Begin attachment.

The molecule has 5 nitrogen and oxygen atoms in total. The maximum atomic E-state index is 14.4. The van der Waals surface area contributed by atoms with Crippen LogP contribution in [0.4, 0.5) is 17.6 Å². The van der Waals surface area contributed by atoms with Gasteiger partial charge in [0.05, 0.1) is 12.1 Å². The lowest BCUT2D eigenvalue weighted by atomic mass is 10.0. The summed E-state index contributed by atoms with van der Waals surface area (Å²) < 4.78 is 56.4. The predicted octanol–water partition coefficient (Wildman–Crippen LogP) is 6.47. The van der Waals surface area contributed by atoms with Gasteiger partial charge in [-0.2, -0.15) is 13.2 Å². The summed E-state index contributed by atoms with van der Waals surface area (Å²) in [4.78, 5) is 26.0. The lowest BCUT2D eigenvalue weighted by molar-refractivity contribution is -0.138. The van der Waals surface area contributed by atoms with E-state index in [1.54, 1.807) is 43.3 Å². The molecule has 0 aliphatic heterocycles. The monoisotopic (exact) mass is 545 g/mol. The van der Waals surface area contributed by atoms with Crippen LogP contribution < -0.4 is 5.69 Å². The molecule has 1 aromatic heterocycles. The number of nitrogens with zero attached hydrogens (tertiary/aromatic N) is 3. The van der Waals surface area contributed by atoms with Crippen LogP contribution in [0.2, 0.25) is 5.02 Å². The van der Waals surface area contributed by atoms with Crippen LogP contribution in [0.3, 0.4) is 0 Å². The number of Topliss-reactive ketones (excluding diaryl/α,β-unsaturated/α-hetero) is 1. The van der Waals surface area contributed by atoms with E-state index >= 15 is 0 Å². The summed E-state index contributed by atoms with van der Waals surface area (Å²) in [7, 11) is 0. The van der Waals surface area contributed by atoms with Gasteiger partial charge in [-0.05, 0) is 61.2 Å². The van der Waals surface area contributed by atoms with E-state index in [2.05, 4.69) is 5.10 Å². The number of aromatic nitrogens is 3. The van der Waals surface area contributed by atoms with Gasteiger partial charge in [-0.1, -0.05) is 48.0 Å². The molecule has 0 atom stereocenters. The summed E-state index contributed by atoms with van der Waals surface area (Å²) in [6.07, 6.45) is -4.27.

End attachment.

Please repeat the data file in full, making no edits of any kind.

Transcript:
The molecule has 5 nitrogen and oxygen atoms in total. The maximum atomic E-state index is 14.4. The van der Waals surface area contributed by atoms with Crippen LogP contribution in [0.4, 0.5) is 17.6 Å². The van der Waals surface area contributed by atoms with Gasteiger partial charge in [0.05, 0.1) is 12.1 Å². The lowest BCUT2D eigenvalue weighted by atomic mass is 10.0. The summed E-state index contributed by atoms with van der Waals surface area (Å²) < 4.78 is 56.4. The predicted octanol–water partition coefficient (Wildman–Crippen LogP) is 6.47. The van der Waals surface area contributed by atoms with Gasteiger partial charge in [-0.2, -0.15) is 13.2 Å². The summed E-state index contributed by atoms with van der Waals surface area (Å²) in [4.78, 5) is 26.0. The lowest BCUT2D eigenvalue weighted by molar-refractivity contribution is -0.138. The van der Waals surface area contributed by atoms with E-state index in [1.54, 1.807) is 43.3 Å². The molecule has 0 aliphatic heterocycles. The monoisotopic (exact) mass is 545 g/mol. The van der Waals surface area contributed by atoms with Crippen LogP contribution < -0.4 is 5.69 Å². The molecule has 1 aromatic heterocycles. The number of nitrogens with zero attached hydrogens (tertiary/aromatic N) is 3. The van der Waals surface area contributed by atoms with Crippen LogP contribution in [0.2, 0.25) is 5.02 Å². The van der Waals surface area contributed by atoms with Crippen LogP contribution in [0.3, 0.4) is 0 Å². The number of Topliss-reactive ketones (excluding diaryl/α,β-unsaturated/α-hetero) is 1. The van der Waals surface area contributed by atoms with E-state index >= 15 is 0 Å². The summed E-state index contributed by atoms with van der Waals surface area (Å²) in [7, 11) is 0. The van der Waals surface area contributed by atoms with Gasteiger partial charge in [-0.05, 0) is 61.2 Å². The van der Waals surface area contributed by atoms with E-state index in [2.05, 4.69) is 5.10 Å². The number of aromatic nitrogens is 3. The van der Waals surface area contributed by atoms with Gasteiger partial charge in [-0.1, -0.05) is 48.0 Å². The molecule has 0 atom stereocenters. The summed E-state index contributed by atoms with van der Waals surface area (Å²) in [6.07, 6.45) is -4.27.